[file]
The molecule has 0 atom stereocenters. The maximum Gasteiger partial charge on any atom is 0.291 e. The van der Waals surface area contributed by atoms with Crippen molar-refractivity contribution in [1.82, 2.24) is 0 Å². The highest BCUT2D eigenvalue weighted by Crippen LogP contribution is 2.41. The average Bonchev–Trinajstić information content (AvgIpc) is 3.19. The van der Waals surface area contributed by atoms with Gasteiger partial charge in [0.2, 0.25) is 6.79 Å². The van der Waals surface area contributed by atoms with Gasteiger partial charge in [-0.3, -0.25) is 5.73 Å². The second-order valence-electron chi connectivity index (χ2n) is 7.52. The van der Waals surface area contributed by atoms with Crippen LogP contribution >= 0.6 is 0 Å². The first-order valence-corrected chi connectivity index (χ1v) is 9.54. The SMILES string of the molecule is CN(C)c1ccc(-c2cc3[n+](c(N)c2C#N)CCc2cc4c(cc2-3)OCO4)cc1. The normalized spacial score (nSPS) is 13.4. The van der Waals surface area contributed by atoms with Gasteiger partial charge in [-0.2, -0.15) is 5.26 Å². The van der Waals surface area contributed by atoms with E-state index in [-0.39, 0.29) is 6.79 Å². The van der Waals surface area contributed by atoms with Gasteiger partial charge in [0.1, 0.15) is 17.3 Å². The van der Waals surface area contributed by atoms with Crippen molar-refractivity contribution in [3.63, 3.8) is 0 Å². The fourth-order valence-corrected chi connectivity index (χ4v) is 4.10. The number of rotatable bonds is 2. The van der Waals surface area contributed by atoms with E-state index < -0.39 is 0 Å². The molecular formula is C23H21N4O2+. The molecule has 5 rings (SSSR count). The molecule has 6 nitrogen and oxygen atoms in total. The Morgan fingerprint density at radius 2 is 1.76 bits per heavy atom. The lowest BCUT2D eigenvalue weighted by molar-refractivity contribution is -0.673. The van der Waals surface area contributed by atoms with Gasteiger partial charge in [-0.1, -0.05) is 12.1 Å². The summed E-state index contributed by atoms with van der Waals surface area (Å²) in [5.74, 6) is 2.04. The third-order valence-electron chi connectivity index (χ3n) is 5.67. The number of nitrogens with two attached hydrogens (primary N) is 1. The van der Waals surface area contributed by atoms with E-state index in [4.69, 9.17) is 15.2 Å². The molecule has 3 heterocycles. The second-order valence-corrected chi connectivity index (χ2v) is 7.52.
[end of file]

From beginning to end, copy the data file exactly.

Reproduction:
The molecule has 0 atom stereocenters. The maximum Gasteiger partial charge on any atom is 0.291 e. The van der Waals surface area contributed by atoms with Crippen molar-refractivity contribution in [1.82, 2.24) is 0 Å². The highest BCUT2D eigenvalue weighted by Crippen LogP contribution is 2.41. The average Bonchev–Trinajstić information content (AvgIpc) is 3.19. The van der Waals surface area contributed by atoms with Gasteiger partial charge in [0.2, 0.25) is 6.79 Å². The van der Waals surface area contributed by atoms with Gasteiger partial charge in [-0.3, -0.25) is 5.73 Å². The second-order valence-electron chi connectivity index (χ2n) is 7.52. The van der Waals surface area contributed by atoms with Crippen LogP contribution >= 0.6 is 0 Å². The first-order valence-corrected chi connectivity index (χ1v) is 9.54. The SMILES string of the molecule is CN(C)c1ccc(-c2cc3[n+](c(N)c2C#N)CCc2cc4c(cc2-3)OCO4)cc1. The normalized spacial score (nSPS) is 13.4. The van der Waals surface area contributed by atoms with Gasteiger partial charge in [-0.2, -0.15) is 5.26 Å². The van der Waals surface area contributed by atoms with E-state index in [-0.39, 0.29) is 6.79 Å². The van der Waals surface area contributed by atoms with Gasteiger partial charge in [0.1, 0.15) is 17.3 Å². The van der Waals surface area contributed by atoms with Crippen molar-refractivity contribution in [3.63, 3.8) is 0 Å². The fourth-order valence-corrected chi connectivity index (χ4v) is 4.10. The number of rotatable bonds is 2. The van der Waals surface area contributed by atoms with E-state index < -0.39 is 0 Å². The molecular formula is C23H21N4O2+. The molecule has 5 rings (SSSR count). The molecule has 6 nitrogen and oxygen atoms in total. The Morgan fingerprint density at radius 2 is 1.76 bits per heavy atom. The lowest BCUT2D eigenvalue weighted by molar-refractivity contribution is -0.673. The van der Waals surface area contributed by atoms with Gasteiger partial charge in [-0.1, -0.05) is 12.1 Å². The summed E-state index contributed by atoms with van der Waals surface area (Å²) in [5.74, 6) is 2.04. The third-order valence-electron chi connectivity index (χ3n) is 5.67. The number of nitrogens with two attached hydrogens (primary N) is 1. The van der Waals surface area contributed by atoms with E-state index in [4.69, 9.17) is 15.2 Å². The molecule has 3 heterocycles. The second-order valence-corrected chi connectivity index (χ2v) is 7.52.